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’10-4′ on County’s draft Official Plan

By Sharon Harrison
At a five hour Special Council meeting Wednesday night, the Prince Edward County draft Official Plan was approved with a handful of amendments.

Council voted 10 to four in favour of passing the plan but voting against, councillors Bolik, Maynard, McMahon and Nieman stated it could be better.

Prince Edward County Mayor Steve Ferguson acknowledged the extraordinary amount of work that went into creating the document, which is to guide how Prince Edward County will grow and develop over the next 25 years. It is a living document, typically reviewed every five years.

“This is an extremely complex and important document that has been in the works for years,” said Mayor Ferguson.

Planning Manager Michael Michaud gave an update on the draft in a slide presentation incorporating many of the comments received during a lengthy public process.

Main changes in the draft included reducing the number of severances per
property from two to one and the elimination of country lot subdivisions within the County.

The County is currently processing subdivision applications within Picton, Wellington, Consecon and Rossmore representing more than 1,500 units. The challenge to bring infrastructure online for the proposed units remains, though it will take years for all to build out and the uptake in development will be dependent on the housing market.

It was also noted development in rural areas introduces more conflict with the agricultural community such as odour and noise; limits farm expansion opportunities and concerns that the County does not bear a significant quantity of water in rural areas.

Motions brought forward by staff included changes relating to wetland setbacks, the transition policy and restricting major development in natural linkage areas among them.

The live-streamed meeting also heard deputations and comments from members of the public.

“We request that council direct the 2020/21 draft Official Plan to be updated to give natural core area linkages the same protection as the natural core areas they connect,” stated Amy Bodman, speaking on behalf of the South Shore Joint Initiative, the Prince Edward County Field Naturalists and Prince Edward Point Bird Observatory. “Major development should not only not be permitted in natural core areas, but also not permitted in the linkages.”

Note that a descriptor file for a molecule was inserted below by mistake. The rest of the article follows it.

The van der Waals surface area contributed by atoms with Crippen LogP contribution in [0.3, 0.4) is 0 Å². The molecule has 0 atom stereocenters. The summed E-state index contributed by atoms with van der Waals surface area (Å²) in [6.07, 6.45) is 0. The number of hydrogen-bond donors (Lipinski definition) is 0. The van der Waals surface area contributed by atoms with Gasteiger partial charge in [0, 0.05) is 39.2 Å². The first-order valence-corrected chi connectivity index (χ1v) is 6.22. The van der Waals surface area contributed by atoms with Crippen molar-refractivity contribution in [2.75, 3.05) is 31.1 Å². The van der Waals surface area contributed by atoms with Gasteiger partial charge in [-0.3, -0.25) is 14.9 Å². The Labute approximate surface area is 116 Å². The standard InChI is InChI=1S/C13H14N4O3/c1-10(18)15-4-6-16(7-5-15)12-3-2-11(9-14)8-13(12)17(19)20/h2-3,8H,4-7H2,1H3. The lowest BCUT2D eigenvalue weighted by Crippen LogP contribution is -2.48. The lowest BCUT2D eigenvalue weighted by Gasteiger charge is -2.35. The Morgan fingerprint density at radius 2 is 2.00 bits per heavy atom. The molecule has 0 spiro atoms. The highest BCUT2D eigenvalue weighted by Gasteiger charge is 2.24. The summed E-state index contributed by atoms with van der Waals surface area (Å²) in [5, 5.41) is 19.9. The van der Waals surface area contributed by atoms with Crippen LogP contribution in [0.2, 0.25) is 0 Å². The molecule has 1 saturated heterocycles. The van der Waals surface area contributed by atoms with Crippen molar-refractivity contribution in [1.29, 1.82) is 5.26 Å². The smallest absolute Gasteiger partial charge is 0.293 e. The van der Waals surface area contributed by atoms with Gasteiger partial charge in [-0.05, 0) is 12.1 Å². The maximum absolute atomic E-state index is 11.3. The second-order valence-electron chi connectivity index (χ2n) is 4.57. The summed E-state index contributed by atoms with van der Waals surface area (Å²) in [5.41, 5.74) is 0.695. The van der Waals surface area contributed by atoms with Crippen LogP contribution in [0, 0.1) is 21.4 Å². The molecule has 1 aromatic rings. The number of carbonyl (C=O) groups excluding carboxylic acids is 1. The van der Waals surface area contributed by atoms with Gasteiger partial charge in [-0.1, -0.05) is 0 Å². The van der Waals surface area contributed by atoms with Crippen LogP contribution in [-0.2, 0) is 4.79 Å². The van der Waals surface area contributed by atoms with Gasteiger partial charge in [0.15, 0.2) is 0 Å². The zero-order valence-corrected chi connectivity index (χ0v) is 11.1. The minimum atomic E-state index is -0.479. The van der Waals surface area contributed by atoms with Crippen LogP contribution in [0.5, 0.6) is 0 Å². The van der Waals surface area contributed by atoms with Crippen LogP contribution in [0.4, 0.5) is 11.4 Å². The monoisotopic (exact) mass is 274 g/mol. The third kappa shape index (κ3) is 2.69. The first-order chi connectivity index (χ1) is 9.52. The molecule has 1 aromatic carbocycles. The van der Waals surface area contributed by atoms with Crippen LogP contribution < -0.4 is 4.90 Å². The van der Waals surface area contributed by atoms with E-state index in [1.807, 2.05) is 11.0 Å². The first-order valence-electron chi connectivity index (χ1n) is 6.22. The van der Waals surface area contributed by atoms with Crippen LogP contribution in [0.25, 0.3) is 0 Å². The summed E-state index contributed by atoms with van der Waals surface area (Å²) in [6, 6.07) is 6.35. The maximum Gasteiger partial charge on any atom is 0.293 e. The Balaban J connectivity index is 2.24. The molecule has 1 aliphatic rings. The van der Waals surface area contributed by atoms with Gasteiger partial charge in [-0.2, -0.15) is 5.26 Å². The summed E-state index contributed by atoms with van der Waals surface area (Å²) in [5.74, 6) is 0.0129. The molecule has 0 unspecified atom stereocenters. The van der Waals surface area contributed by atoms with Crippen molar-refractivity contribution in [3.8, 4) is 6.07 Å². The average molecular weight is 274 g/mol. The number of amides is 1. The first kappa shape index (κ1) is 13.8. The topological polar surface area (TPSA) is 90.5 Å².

Cheryl Anderson sought a 50-metre buffer around all County wetlands, speaking on behalf of the same groups, and the Alliance to Protect Prince Edward County.

“You will ensure that not only are our wetlands protected, but our developments as well.”

Council agreed to to a 50-metre setback (replacing 30-metre) for development from wetlands and included Warings Creek. Staff will review and consider including the Slab Creek provincially significant wetland as part of a natural core area and potential linkage to coastal provincially significant wetland for consideration in a future Official Plan amendment no later than 2023.

It also re-worded the sentence ‘villages are intended to prioritize municipal services infrastructure, tourism and amenities, and amenities for tourists and businesses catering to tourists’ to: ‘villages are intended to prioritize municipal services, infrastructure and small-scale commercial uses’.

A motion to eliminate policy which regulates tourist development activities by season with the understanding that this is already restricted via provincial environmental compliance approvals for septic systems failed.

A motion to restrict major development in natural linkage areas to the same degree as in natural core areas also failed.

Applications deemed complete before July 6, 2021 are to be reviewed under the existing 2006 Official Plan, and may include applications missing one report based on seasonality.

Council also directed staff to add that ‘The conversion or demolition of more than four rental units in a proposed development shall only be considered if the Canada Mortgage and Housing Commission vacancy rate is three per cent or higher, or there is a comprehensive replacement plan.’

Ameliasburgh Councillor Janice Maynard acknowledged much work has been done with the draft Official Plan, “However, I feel it is possible for us to do much better. We are a community of communities and different things can work in different areas.”

Maynard said she was not comfortable with the guiding document for many reasons.

“It does not align with the vision of most of the constituents whose voice I represent or our own strategic plan in many ways, especially both in the near and the long term.”

She added that in a year of COVID-19 pandemic restrictions, the inability to have in-person public consultation sessions “precluded meaningful input for many residents”.

She also added the final draft was updated to council the night before, with the public seeing it on the day of the meeting.

Ameliasburgh Councillor Andreas Bolik said he also would not support the plan calling it “bad for the County” and “terrible for Ameliasburgh”.

“It does not recognize that different areas of this County have disparate needs and realities. It is a product that fails to incorporate a true understanding of all areas of this County and certainly not the needs and wants of Ameliasburgh residents,” he said.